Travel Trailer Slab Storage

May 20, 2008
Filed under Trailer How To

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Q. We have a Montana triple-slide fifth-wheel trailer. I store it on a concrete slab. Do I need to put anything under the tires while it is stored? Also, I am looking into a cover. What are the pros and cons and best recommendations? Thanks for your consideration.

– W.C., Mount Carmel, Tennessee

A. It’s recommended that you park with the tires on pieces of plywood or other material that will keep them off the wet ground. It’s even better if you support the trailer on jack stands under the frame and take the weight off the tires and springs. The tires should be protected from the sunlight, too. If you use a cover, make sure it’s a quality cover that is designed to hold securely, so it doesn’t get shredded by the wind and doesn’t trap moisture underneath.

– K.F.


Ken Freund’s more than three decades of auto-repair experience and 20-plus years of RVing helped him author numerous books and articles on vehicle repair. In addition to RV Clinic and Performance, he writes the Powertrain column in MotorHome magazine. Ken has been a California Automotive VO-Tech and Smog-Test Program Instructor and an ASE-certified Master Automobile Technician.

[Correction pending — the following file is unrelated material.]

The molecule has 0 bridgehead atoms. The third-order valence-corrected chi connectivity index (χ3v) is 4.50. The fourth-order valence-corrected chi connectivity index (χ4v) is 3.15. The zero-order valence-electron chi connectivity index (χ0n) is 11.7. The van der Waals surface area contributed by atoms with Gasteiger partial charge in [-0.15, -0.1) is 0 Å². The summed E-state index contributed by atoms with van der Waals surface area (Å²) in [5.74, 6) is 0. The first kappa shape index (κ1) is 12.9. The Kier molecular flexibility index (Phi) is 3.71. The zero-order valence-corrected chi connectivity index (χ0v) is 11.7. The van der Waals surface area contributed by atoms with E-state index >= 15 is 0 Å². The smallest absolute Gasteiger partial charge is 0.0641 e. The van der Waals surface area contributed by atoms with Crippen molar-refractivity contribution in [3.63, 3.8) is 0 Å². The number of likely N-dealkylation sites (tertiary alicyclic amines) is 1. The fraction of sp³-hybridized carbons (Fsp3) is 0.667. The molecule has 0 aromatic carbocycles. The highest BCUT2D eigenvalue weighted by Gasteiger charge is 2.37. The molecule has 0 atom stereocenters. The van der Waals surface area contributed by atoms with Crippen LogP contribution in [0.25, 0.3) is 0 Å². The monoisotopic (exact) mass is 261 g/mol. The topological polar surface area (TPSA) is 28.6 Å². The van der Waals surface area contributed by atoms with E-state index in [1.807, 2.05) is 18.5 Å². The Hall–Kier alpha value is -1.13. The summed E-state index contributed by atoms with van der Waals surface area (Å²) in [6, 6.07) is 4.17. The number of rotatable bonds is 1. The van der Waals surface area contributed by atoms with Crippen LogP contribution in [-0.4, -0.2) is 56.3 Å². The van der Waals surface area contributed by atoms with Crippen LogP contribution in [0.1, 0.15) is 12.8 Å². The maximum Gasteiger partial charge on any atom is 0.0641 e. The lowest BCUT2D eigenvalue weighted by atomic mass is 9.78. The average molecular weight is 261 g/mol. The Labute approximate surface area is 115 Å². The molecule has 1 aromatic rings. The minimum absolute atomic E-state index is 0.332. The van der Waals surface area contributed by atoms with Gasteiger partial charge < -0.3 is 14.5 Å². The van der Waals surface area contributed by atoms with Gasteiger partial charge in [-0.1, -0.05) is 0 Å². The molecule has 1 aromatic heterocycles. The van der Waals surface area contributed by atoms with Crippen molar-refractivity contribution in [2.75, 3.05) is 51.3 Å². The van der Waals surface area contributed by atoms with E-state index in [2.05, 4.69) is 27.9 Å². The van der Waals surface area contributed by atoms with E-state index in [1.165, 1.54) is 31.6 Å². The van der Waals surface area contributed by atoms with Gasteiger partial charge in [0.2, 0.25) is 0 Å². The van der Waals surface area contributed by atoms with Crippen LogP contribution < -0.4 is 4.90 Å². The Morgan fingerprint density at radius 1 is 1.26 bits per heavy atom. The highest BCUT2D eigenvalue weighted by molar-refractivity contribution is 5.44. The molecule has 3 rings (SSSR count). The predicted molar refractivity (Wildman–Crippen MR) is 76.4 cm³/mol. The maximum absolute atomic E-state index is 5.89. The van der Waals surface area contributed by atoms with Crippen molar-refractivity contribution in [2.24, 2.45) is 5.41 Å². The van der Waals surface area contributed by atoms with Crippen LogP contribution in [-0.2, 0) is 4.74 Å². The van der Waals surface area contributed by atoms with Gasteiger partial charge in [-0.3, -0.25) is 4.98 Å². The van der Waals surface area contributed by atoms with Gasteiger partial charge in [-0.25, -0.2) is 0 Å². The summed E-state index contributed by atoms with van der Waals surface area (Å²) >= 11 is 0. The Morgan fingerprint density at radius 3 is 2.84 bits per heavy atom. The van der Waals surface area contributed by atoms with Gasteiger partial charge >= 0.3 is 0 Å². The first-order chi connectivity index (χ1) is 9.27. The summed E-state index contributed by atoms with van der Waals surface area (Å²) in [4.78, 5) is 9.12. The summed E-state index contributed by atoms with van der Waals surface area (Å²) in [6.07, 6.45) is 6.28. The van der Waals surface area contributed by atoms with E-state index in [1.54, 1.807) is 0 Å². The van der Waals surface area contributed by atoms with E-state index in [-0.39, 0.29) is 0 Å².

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One Response to “Travel Trailer Slab Storage”

  1. Tom & Mary Jaje on February 26th, 2012 9:26 am

    We recently encountered a problem with the closet rod pulling out of the wall. We repared that with better brackets however the real remedy was: we constructed a support for the center of the rod made from Schedule 40 PVC pipe and a Tee. We slid the tee over the closet rod (to the center) and cut a length of pipe to the proper height to support the closet rod in the center. This works great due the fact we can easily move it if we need to support more weight on one side (coats and such). We also did not glue the pipe to the tee so it is easily removed to pack the closet. It works well because the support comes from the floor not hanging from above. The PVC works great because clothes won’t snag on it like on wood. It really doesn’t sweat like metal would either. In our case we used 1″ PVC schedule 40 pipe and fitting.
    Thanks for letting us share.

    [Reply]

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